Social Security hearings can be stressful. The process of getting to a hearing has been long, frustrating, and full of denials. Do not worry! Below is a list of helpful tips we’ve found helpful for our clients.

  1. Breathe! Relax! The hearing is informal and not adversarial. The hearing is more of a conversation between you and the Judge. Judges are people too.
  2. Do not answer a question you do not know the answer to. It is ok and best to ask for a question to be repeated if you did not hear the question or did not understand what the Judge is asking.
  3. Have a list of your medications readily available. Some Judges will ask what medications you are taking.
  4. Most Judges will ask you what conditions (physical and/or mental) prevent you from working.
  5. Be very polite to the Judge and refer to the Judge as “your honor”.
  6. Be honest with the Judge regarding your conditions and limitations you have.
  7. Try to have your doctor complete medical source statements, commonly referred to as Residual Functional Capacity Forms. These forms are short and are helpful to your case.
  8. Make sure all medical records have been submitted at least 5 days prior to the hearing.
  9. If your hearing is in person dress comfortably and appropriately.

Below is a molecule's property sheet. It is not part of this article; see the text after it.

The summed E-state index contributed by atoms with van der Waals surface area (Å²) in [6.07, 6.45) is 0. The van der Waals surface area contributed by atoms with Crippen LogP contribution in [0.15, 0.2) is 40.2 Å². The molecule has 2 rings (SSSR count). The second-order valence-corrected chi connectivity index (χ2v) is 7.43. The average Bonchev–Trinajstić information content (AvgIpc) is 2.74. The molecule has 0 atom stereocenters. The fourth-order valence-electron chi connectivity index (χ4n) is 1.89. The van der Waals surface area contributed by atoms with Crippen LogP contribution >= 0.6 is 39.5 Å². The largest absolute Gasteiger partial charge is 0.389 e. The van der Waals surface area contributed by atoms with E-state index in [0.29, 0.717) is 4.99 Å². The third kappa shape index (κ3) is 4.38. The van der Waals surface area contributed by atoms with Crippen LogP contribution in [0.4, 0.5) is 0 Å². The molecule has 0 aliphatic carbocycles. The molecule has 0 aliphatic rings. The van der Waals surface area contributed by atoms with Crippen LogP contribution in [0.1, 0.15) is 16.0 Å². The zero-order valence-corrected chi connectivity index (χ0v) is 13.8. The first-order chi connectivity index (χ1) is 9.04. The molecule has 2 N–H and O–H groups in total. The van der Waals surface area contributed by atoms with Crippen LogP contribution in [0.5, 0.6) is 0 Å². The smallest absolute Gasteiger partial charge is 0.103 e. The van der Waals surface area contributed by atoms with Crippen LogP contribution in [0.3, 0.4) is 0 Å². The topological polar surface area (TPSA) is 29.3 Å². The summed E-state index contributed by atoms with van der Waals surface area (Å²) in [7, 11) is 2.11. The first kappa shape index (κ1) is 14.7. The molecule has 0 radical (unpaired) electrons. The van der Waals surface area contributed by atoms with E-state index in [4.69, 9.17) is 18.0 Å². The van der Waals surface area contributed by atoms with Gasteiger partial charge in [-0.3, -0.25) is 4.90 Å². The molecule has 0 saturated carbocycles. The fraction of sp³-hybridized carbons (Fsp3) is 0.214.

10. If your hearing is over the phone, make sure:
    • Your phone is charged and can be used for one hour to 90 minutes.
    • You are in a private location with good reception.
    • Do not let anyone sit in the room with you, plan to testify on your own.
    • Wait until it is your turn to speak.
    • Keep your answers short and answer the question asked.
    • Talk slowly and clearly.
    • Stay focused during the hearing and do not do other things while the hearing is taking place such as eating or drinking.
  11. Prepare! This is your case. You know about your condition and your limitations. This is your time to talk to the Judge about YOU.

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Bankruptcy Attorny, Principal , View my profile

Attorney Shari Lynn Stevens has worked extensively with residents of Northeastern Wisconsin to secure their financial freedom through filing Chapter 7 and Chapter 13 bankruptcies.  She also advocates and represents disabled clients in their Social Security disability claims.